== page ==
A relationship that mellows with age

No two countries are more alike than Britain and France, as Jacques Chirac begins his state visit
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President Chirac arrives in Britain this week in the mood of a man visiting a sick friend. The sickness is not physical: there is a grudging admiration on the Continent for the relative vigour of the British economy. Nor is the sickness the maladie de la vache folle. Whatever the Daily Mail may believe, there is no European schadenfreude at the plight of Britain's farmers. (There is a selfish, if understandable, determination to shore up continental beef sales, which have been stricken harder by the BSE scare than the trade in beef in Britain.)

The true sickness in Britain, seen from the eastern entrance to the Channel tunnel, is a psychological one. An old enemy, turned ally and partner, has been seized by a strange dementia: a paranoid delusion that bossy foreigners are plotting to swarm through the tunnel and abolish the British way of life. Worse, the mania has spread like ebola through the body and brain of the ruling party, at just the moment when it seemed that Britain and France might form a tactical partnership in the shaping of post-Soviet Europe.

There are no two countries in the world more alike than Britain and France. Both are convinced that their history is the world's history and their culture should be the world's culture. Both are medium-to-large economic powers which have lost an empire and found a seat on the UN Security Council. Both are determined to hang on to their nuclear deterrent, like a child's security blanket. On his last visit to Britain, in December, President Chirac signed a document with John Major which declared that the two nations could not imagine a threat to the vital interests of the one, which was not also a threat to the vital interests of the other. On this occasion, the two leaders may announce additions to the thriving Franco-British co-operation in defence, including a limited partnership between two proud navies, maritime rivals long before Trafalgar.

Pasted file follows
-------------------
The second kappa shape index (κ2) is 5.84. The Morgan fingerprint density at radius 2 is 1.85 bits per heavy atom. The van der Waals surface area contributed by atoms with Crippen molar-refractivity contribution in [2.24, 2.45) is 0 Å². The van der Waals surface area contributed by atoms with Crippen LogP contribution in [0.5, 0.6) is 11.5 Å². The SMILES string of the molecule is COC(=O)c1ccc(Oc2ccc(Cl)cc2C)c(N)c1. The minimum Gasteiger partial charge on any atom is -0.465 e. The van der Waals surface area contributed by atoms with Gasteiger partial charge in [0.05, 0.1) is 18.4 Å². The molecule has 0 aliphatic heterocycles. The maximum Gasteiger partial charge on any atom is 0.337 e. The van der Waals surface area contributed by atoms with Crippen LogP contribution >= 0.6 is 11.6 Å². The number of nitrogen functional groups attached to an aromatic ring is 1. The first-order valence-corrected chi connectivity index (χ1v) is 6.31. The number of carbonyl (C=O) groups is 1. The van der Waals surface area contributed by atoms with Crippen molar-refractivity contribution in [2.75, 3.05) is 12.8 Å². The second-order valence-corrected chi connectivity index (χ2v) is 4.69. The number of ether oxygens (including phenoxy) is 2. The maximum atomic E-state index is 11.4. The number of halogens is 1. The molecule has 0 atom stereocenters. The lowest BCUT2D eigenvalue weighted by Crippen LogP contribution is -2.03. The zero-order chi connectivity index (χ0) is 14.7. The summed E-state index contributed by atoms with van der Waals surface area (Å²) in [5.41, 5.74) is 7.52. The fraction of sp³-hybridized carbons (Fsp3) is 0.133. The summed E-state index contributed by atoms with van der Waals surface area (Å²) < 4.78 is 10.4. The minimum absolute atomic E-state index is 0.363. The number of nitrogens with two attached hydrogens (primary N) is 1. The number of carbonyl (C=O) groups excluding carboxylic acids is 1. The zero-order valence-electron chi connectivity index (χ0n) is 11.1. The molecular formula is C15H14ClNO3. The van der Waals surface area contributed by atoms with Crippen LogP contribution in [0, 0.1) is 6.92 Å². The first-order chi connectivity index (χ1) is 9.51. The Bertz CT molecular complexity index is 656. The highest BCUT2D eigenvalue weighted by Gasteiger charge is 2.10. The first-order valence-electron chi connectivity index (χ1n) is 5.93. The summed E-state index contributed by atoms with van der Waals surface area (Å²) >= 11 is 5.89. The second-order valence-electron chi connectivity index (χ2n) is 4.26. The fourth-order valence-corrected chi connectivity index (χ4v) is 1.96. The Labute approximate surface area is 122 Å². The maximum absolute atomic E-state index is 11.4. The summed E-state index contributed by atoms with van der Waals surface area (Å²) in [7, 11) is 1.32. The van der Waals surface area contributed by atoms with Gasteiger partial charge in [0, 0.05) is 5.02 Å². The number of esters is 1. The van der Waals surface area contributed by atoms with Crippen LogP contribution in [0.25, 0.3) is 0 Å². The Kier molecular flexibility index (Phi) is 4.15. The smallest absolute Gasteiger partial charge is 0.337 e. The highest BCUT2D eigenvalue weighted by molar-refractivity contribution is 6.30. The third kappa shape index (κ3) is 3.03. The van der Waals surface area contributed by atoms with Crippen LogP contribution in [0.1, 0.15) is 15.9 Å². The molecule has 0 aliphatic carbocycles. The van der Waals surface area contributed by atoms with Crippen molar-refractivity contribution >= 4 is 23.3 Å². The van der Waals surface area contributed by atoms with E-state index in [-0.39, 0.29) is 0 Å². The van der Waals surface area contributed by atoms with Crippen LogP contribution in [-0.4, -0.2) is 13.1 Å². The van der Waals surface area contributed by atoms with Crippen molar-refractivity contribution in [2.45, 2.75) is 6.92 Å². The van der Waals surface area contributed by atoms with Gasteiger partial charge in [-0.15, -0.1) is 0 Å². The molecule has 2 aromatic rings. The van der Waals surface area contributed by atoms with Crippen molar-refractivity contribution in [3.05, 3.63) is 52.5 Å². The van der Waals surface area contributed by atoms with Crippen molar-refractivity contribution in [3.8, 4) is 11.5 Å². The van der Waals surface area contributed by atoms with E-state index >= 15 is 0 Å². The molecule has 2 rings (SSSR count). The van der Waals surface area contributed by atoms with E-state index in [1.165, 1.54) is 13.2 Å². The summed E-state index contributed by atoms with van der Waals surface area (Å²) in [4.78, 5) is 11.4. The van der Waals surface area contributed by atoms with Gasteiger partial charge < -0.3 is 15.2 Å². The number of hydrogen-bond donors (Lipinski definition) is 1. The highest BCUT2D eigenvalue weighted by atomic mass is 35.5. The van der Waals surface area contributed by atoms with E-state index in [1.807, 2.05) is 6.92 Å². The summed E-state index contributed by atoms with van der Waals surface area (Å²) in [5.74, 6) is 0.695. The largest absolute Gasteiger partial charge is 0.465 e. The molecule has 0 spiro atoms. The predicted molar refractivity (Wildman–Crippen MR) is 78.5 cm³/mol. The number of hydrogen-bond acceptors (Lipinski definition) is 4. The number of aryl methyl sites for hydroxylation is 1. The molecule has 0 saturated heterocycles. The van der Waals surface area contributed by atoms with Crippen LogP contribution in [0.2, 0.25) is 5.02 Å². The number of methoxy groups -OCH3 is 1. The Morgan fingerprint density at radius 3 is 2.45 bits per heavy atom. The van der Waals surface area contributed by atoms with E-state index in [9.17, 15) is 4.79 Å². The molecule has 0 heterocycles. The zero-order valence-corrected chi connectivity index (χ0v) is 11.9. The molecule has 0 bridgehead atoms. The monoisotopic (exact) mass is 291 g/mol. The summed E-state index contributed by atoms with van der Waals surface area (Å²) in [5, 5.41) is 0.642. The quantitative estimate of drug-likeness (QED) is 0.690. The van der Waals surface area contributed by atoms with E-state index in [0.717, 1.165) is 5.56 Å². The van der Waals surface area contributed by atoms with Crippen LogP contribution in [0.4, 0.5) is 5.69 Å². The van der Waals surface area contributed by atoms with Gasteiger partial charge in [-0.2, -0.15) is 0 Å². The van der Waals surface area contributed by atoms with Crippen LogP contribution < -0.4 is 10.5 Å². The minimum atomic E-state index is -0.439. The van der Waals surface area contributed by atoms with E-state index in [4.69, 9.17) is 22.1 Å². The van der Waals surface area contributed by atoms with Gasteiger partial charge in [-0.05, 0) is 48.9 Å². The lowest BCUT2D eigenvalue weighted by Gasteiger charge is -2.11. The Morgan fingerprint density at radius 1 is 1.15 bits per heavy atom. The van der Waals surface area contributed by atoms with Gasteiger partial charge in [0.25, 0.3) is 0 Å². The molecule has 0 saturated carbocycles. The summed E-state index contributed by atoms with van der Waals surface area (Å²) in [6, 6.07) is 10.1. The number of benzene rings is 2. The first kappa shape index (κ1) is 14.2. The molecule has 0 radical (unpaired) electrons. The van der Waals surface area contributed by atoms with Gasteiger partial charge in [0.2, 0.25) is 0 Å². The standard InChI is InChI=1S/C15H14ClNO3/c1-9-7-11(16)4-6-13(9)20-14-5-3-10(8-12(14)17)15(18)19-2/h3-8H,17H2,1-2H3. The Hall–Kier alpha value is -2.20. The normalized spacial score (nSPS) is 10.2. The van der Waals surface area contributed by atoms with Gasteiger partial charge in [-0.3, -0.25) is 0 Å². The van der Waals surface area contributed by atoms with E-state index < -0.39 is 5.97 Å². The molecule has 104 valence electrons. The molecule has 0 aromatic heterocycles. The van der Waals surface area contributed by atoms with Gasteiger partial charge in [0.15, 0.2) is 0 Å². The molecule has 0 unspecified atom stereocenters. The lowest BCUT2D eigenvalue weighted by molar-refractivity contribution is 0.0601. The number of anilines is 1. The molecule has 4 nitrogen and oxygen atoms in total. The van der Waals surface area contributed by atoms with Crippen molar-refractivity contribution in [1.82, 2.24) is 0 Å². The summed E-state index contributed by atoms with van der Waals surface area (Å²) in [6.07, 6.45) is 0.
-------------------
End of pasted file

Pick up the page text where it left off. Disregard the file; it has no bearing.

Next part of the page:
On almost all items of day-to-day business the two countries get on well: why, then, do we have such divergent views on Europe? Put another way, does France provide a model of what a more constructive British EU policy might be?

The former president Valery Giscard d'Estaing says he has some sympathy for British exceptionalism, rooted in a different history and a different geography. But, in the end, he believes Britain is getting the worst of both worlds. "You have joined the Community but you have never really convinced yourselves that you want to take part in it. We are both very old countries, with pride in our cultures. Could we survive alone in the modern world? Clearly we could not. The French view is that we must define precisely what areas of life we want to keep to ourselves and what should be surrendered to the Community. The British position is that you join, then you complain. This is not a very creative position, always to be a reluctant member."

President Chirac, making the first French state visit for 12 years, has changed the tone of French EU policy. There has been none of the Euro- vaporising of Francois Mitterrand. A United States of Europe is off the agenda, even rhetorically. This has been uncomfortable for the Germans, forever suspicious of a revival in Gaullist nationalist ambitions.

At the same time, Chirac has disappointed those British right-wingers who believed - foolishly - that he would shift France towards a helpfully Euro-sceptic viewpoint. Chirac, like any French politician, accepts the importance of the Franco-German relationship as the foundation of the post-war domestic politics of both countries. Officials and commentators in Paris say that Mr Chirac considered the possibility of abandoning or postponing Economic and Monetary Union (EMU) but concluded that it would damage Franco-German relations too much.